The OSCE Chairmanship is held for one calendar year by the OSCE participating State designated as such by a decision of the Ministerial Council. In this capacity the chairing State plays a major role in steering the work of the OSCE and in representing the organisation externally. The Minister of Foreign Affairs of the chairing State exercises the function of Chairperson-in-Office. The fact that in the OSCE decisions are taken by consensus of the 57 participating States makes the Chairmanship a special diplomatic challenge.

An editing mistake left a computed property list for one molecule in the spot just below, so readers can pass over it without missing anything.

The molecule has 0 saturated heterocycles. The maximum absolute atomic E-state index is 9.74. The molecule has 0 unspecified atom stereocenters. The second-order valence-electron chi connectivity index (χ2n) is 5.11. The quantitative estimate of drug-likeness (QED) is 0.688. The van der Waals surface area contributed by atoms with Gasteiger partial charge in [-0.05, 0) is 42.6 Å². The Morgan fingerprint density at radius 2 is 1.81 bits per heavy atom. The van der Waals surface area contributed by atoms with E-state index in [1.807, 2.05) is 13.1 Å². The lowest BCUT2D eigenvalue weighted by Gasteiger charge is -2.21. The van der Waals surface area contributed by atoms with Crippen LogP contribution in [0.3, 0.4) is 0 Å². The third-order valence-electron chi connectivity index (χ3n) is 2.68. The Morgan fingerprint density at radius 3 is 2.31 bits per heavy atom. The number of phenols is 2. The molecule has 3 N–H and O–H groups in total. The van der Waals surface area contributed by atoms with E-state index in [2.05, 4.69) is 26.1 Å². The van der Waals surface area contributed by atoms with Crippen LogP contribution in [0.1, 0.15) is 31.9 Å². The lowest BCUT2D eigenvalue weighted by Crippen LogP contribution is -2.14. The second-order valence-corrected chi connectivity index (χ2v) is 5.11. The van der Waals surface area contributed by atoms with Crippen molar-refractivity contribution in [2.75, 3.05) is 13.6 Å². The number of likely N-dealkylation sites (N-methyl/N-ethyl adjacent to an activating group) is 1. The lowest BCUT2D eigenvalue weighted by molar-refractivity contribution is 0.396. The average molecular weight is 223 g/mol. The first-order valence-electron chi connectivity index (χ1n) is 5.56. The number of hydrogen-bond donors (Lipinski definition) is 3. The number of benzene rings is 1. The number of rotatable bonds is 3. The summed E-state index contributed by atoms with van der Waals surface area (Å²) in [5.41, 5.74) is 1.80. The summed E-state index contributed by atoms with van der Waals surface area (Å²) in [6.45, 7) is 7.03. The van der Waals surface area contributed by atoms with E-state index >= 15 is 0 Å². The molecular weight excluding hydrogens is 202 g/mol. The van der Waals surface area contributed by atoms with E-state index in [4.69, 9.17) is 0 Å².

At the OSCE Ministerial Council meeting in Basle in December 2014, the participating States entrusted Austria with the Chairmanship of the OSCE for the year 2017. In this function Austria succeeded Germany, which held this position in 2016. After having been in the OSCE Chair in 2000, Austria held this responsible and important position for the second time. The OSCE Chairmanship is mandated with a wide range of tasks and is thus a central political player. In this role as mediator and facilitator Austria built on its foreign policy experience and priorities in contributing to strengthening security. The challenges and priorities of the Austrian Chairmanship thus include managing conflicts, preventing and fighting transnational threats to internal security and re-establishing trust and confidence in a common space shared by 1.2 billion people.